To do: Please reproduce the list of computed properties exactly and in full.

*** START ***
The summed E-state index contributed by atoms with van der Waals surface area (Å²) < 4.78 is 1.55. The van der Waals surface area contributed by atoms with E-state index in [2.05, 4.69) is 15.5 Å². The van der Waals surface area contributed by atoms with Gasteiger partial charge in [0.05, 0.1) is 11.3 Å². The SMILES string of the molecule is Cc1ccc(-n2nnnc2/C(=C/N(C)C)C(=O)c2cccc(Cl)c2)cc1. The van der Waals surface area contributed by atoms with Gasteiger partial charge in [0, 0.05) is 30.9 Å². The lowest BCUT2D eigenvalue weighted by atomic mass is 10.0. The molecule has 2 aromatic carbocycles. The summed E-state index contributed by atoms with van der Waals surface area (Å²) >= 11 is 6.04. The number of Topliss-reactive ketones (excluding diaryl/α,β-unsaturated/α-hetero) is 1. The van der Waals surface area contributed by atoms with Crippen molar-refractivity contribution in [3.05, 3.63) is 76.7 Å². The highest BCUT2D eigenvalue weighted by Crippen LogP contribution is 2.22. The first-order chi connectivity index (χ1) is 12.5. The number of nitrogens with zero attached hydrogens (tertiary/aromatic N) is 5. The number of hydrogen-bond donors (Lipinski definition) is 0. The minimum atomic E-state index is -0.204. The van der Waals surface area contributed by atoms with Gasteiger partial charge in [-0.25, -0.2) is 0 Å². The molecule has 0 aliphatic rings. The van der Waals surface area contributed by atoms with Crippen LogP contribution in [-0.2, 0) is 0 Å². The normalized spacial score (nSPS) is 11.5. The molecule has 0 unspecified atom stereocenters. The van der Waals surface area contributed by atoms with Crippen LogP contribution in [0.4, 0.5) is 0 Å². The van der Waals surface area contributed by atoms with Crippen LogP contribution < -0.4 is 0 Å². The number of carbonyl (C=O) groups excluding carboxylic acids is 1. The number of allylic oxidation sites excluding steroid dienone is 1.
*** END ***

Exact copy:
The summed E-state index contributed by atoms with van der Waals surface area (Å²) < 4.78 is 1.55. The van der Waals surface area contributed by atoms with E-state index in [2.05, 4.69) is 15.5 Å². The van der Waals surface area contributed by atoms with Gasteiger partial charge in [0.05, 0.1) is 11.3 Å². The SMILES string of the molecule is Cc1ccc(-n2nnnc2/C(=C/N(C)C)C(=O)c2cccc(Cl)c2)cc1. The van der Waals surface area contributed by atoms with Gasteiger partial charge in [0, 0.05) is 30.9 Å². The lowest BCUT2D eigenvalue weighted by atomic mass is 10.0. The molecule has 2 aromatic carbocycles. The summed E-state index contributed by atoms with van der Waals surface area (Å²) >= 11 is 6.04. The number of Topliss-reactive ketones (excluding diaryl/α,β-unsaturated/α-hetero) is 1. The van der Waals surface area contributed by atoms with Crippen molar-refractivity contribution in [3.05, 3.63) is 76.7 Å². The highest BCUT2D eigenvalue weighted by Crippen LogP contribution is 2.22. The first-order chi connectivity index (χ1) is 12.5. The number of nitrogens with zero attached hydrogens (tertiary/aromatic N) is 5. The number of hydrogen-bond donors (Lipinski definition) is 0. The minimum atomic E-state index is -0.204. The van der Waals surface area contributed by atoms with Gasteiger partial charge in [-0.25, -0.2) is 0 Å². The molecule has 0 aliphatic rings. The van der Waals surface area contributed by atoms with Crippen LogP contribution in [-0.2, 0) is 0 Å². The normalized spacial score (nSPS) is 11.5. The molecule has 0 unspecified atom stereocenters. The van der Waals surface area contributed by atoms with Crippen LogP contribution in [0.4, 0.5) is 0 Å². The van der Waals surface area contributed by atoms with Crippen LogP contribution < -0.4 is 0 Å². The number of carbonyl (C=O) groups excluding carboxylic acids is 1. The number of allylic oxidation sites excluding steroid dienone is 1.